July 2006 - Posts

Writing better OO with ATLAS – part III
Thu, Jul 27 2006 4:20

In the previous posts, I’ve spoken about classes and namespaces. Today I’m writing about interfaces. Interfaces are contracts which define one or more abstract members. It’s important to note that interface usage is slightly different from what we’re used to in classical OO languages (which is something we expected due to the way Javascript works). For instance, you won’t be able to perform casts from a class to an interface, but you can still see if an object implements an interface. Let’s see how we can define an interface:

LA.IStudent = function(){ this.printInfo = Function.abstractMethod;}LA.IStudent.registerInterface( "LA.IStudent" );

abstractMethod is introduced by ATLAS and it throws an exception. This ensures that we must “override” the method on a class that implements the interface. Btw, let’s change the Student class so that it implements the previous interface:

LA.Student = function( age, name ){
  LA.Student.initializeBase( this );
  var _name = name;
  var _age = age; 
  this.get_name = function(){ return _name; }
  this.set_name = function( value ){ _name = value; }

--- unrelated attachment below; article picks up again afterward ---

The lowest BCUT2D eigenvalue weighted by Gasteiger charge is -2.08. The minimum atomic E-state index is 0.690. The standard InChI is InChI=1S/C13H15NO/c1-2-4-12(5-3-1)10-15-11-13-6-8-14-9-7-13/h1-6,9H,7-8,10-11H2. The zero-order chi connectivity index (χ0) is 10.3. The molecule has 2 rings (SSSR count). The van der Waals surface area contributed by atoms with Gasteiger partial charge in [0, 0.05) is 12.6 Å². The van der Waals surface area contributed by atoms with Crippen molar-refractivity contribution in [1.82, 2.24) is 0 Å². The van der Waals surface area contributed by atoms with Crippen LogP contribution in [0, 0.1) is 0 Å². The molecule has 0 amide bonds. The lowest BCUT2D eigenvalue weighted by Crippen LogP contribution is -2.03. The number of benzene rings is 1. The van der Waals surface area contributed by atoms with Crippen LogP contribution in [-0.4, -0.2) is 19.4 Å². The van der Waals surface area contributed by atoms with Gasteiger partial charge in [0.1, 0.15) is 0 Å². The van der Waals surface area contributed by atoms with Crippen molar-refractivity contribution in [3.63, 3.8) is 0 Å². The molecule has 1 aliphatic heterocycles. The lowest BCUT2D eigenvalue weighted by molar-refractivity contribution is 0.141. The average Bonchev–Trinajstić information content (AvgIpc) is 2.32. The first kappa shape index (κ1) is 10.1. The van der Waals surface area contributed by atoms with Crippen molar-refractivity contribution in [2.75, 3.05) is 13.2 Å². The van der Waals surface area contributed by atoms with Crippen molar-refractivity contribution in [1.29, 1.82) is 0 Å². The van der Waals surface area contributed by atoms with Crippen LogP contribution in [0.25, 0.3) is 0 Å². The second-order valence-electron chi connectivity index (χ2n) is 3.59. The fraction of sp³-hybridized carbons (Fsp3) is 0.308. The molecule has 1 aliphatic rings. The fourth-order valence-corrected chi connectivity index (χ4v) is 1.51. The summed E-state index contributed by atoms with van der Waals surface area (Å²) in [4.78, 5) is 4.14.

this.get_age = function(){ return _age; }
  this.set_age = function( value ){ _age = value; }
LA.Student.registerClass( "LA.Student", null, LA.IStudent );

The only thing new here is the last parameter passed to the registerClass method. In the previous example, the class implements the interface but didn’t “override” the printInfo method. If we instantiate the class and call the method, we’ll have an exception. To avoid that, we must override the printInfo method by adding a new definition in our class:

this.printInfo = function(){ return _name + “ “ + _age;}

Now, we can have similar code to this one:

var std = new LA.Student( 30, "Luis" );alert( std.printInfo() );

As I’ve said, when we build an interface, we’re introducing a contract. Most of the times, it’s normal to use an interface to see if an object has adhered to that contract: if it does, then we know that it has some known members which we can use. We have two options: we can check if an object implements an interface or we can also check if a type implements an interface.

Let’s start by seeing if an object implements a specific interface. To do that, we’re changing the previous example so that the printInfo method call is made only if the object implements the interface:

var std = new LA.Student( 30, "Luis" );
if( LA.IStudent.isimplementedBy( std ) ){
   alert( std.printInfo() );

On the other hand, we could also use the object that represents the class definition:

var std = new LA.Student( 30, "Luis" );
if( LA.Student.implementsInterface( "LA.IStudent" ) ){
   alert( std.printInfo() );